Adding a Variable Frequency Drive (VFD) to an existing motor application can be a quick and cost-effective way to improve system performance and efficiency. However, if not installed with the proper peripheral devices, this improvement can actually do more harm than good.
Reactors can protect both motors and variable frequency drives (VFDs) from harmful current and voltage spikes. Reactors also help reduce power line distortion, known as harmonics, by adding impedance to the power system.
Picking a passive filter solution may seem like an overwhelming task. Some manufacturers claim the only option is a low capacitance design, but at the price of performance. Our approach at TCI is to provide a wide range of solutions to cover different harmonic filtering applications, as not all passive filter designs or applications are created equal. Don’t settle on quality or performance without knowing the whole picture.
Oil field economics are changing rapidly. As a way to save money and reduce environmental impacts, many oil producers are using multi-well pad drilling as an alternative to single well sites. In 2014 over half of all new wells in unconventional fields were done using multi-pad drilling sites. Over the life of a well, different types of artificial lift equipment may be employed to maximize production. Unfortunately, with more wells, there is an increase in harmonics, and also in voltage distortion. This is presenting a problem for many multi-well pad drilling sites.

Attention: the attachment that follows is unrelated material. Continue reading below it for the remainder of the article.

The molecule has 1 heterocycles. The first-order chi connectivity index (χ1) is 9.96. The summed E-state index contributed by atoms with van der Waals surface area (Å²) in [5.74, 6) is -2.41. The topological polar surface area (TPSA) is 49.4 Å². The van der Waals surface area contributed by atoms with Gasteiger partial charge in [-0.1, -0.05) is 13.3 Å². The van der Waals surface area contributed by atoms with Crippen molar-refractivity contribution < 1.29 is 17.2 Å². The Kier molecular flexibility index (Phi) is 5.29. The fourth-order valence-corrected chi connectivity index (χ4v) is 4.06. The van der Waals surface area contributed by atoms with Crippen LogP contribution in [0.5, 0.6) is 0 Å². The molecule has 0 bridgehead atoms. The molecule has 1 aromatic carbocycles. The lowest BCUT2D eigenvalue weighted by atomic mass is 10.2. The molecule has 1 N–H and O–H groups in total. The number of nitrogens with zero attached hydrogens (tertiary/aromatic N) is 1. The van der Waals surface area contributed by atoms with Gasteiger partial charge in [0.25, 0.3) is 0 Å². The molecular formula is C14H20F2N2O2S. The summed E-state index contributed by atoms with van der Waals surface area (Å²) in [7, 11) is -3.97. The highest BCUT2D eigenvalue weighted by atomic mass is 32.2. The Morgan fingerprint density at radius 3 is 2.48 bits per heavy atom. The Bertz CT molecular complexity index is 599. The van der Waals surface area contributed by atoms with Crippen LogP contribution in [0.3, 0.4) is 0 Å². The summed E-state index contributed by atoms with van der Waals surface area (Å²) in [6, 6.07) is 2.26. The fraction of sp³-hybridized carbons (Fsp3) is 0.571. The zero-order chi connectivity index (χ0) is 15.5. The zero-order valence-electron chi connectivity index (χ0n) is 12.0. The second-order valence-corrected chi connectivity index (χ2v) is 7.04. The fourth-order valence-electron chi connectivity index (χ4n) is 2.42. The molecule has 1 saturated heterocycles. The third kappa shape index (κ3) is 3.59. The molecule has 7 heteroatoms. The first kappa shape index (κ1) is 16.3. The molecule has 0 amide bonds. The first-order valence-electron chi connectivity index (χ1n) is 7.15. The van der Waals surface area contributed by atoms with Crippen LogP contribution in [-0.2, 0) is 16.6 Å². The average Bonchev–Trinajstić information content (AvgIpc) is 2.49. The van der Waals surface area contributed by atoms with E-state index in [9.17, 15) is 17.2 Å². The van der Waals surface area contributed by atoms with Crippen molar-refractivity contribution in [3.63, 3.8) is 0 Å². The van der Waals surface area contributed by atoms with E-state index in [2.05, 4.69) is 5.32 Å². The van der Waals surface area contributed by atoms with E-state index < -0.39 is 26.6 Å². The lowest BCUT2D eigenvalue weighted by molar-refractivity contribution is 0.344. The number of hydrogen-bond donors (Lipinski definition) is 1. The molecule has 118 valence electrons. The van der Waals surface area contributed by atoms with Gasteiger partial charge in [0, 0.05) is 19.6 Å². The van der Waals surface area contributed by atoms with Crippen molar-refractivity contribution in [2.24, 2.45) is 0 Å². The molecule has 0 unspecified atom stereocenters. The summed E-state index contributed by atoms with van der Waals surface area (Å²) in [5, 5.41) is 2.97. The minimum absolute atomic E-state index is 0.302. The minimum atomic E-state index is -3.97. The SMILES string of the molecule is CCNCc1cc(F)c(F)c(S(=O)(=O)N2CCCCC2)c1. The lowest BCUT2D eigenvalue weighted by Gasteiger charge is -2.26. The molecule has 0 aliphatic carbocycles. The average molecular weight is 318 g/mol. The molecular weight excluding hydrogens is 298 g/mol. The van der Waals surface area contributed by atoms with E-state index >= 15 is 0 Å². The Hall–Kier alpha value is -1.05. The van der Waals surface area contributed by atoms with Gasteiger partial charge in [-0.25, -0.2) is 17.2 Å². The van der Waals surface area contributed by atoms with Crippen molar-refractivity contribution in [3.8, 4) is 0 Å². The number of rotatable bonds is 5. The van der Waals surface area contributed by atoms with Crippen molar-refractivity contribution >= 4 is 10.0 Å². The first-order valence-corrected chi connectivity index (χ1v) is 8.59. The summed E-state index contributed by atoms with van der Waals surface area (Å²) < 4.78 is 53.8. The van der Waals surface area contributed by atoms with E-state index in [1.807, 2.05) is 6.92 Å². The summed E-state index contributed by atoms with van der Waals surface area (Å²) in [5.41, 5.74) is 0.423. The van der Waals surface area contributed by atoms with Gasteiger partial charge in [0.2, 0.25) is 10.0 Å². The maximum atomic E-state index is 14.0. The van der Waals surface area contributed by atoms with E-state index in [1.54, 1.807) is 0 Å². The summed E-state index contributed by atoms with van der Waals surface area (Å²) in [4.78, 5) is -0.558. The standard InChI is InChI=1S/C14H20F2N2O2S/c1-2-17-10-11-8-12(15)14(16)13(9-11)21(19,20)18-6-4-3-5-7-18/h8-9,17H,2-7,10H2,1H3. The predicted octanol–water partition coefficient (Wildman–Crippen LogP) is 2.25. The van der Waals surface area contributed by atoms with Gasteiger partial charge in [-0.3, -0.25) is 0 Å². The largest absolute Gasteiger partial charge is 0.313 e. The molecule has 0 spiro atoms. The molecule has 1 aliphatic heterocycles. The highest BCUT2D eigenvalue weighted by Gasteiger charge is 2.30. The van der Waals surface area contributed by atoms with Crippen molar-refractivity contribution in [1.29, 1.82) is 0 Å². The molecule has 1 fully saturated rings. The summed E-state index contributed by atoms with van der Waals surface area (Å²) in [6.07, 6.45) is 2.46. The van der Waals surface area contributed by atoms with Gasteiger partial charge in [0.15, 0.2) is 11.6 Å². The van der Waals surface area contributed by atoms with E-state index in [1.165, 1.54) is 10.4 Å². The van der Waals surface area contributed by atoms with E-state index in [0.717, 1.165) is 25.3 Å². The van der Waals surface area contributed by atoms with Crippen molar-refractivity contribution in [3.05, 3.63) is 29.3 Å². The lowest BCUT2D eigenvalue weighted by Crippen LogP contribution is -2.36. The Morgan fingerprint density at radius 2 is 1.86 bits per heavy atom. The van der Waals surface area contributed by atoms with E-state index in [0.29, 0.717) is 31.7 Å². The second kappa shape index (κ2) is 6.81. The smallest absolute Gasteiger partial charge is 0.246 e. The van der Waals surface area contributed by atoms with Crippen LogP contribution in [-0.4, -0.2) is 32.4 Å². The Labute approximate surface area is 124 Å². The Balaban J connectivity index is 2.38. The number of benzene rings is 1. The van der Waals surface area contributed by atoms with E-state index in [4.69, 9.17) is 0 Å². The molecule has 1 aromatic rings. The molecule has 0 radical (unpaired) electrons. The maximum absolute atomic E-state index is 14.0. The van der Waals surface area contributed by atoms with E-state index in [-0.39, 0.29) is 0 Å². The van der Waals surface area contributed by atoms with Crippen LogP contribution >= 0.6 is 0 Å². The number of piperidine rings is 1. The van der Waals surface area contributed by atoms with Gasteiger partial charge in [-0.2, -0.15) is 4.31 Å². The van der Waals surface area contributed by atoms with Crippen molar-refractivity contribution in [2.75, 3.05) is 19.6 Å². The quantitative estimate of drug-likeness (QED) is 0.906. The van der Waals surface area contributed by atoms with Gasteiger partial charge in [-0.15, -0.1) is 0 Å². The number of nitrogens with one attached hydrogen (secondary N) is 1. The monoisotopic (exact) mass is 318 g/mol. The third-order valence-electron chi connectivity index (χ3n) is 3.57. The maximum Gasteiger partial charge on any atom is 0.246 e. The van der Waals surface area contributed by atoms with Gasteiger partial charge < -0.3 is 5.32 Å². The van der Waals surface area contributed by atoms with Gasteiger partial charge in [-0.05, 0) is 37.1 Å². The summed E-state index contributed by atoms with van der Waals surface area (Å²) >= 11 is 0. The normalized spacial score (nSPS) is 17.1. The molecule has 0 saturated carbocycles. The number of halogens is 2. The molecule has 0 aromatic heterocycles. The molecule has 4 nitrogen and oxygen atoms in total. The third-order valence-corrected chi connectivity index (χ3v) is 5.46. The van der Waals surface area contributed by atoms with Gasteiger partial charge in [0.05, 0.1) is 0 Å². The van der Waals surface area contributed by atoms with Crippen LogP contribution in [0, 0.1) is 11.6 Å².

Overview of the benefits of using Active Harmonic filters to effectively mitigate harmonics.
All passive filters on the market today regardless of kVAR require capacitor disconnect contactors to be compatible with small generators at no load.
Drive input impedance has led to considerable confusion in selecting passive filters. While most variable frequency drives (VFD) use a built-in DC choke or AC line reactor, some lower HP drives have no built-in impedance. Passive filters are an effective solution to filter harmonic currents produced by 6-pulse VFDs and reduce source current total harmonic distortion (THD) to 5% or less. The performance of all passive harmonic filters is affected by the presence or absence of impedance in the VFD.
Power factor and harmonics are difficult problems to control simultaneously. With the use of asymmetric trap control in passive harmonic filters, both problems are resolved.
Power factor is a measurement of the cosine of the angle between current and voltage. Ideally, we want the power factor to be near unity, PF=1, however, in many instances, power factor falls into the category of either leading or lagging. To achieve power factor correction, extra equipment must be installed to assist in bringing the voltage and current into phase.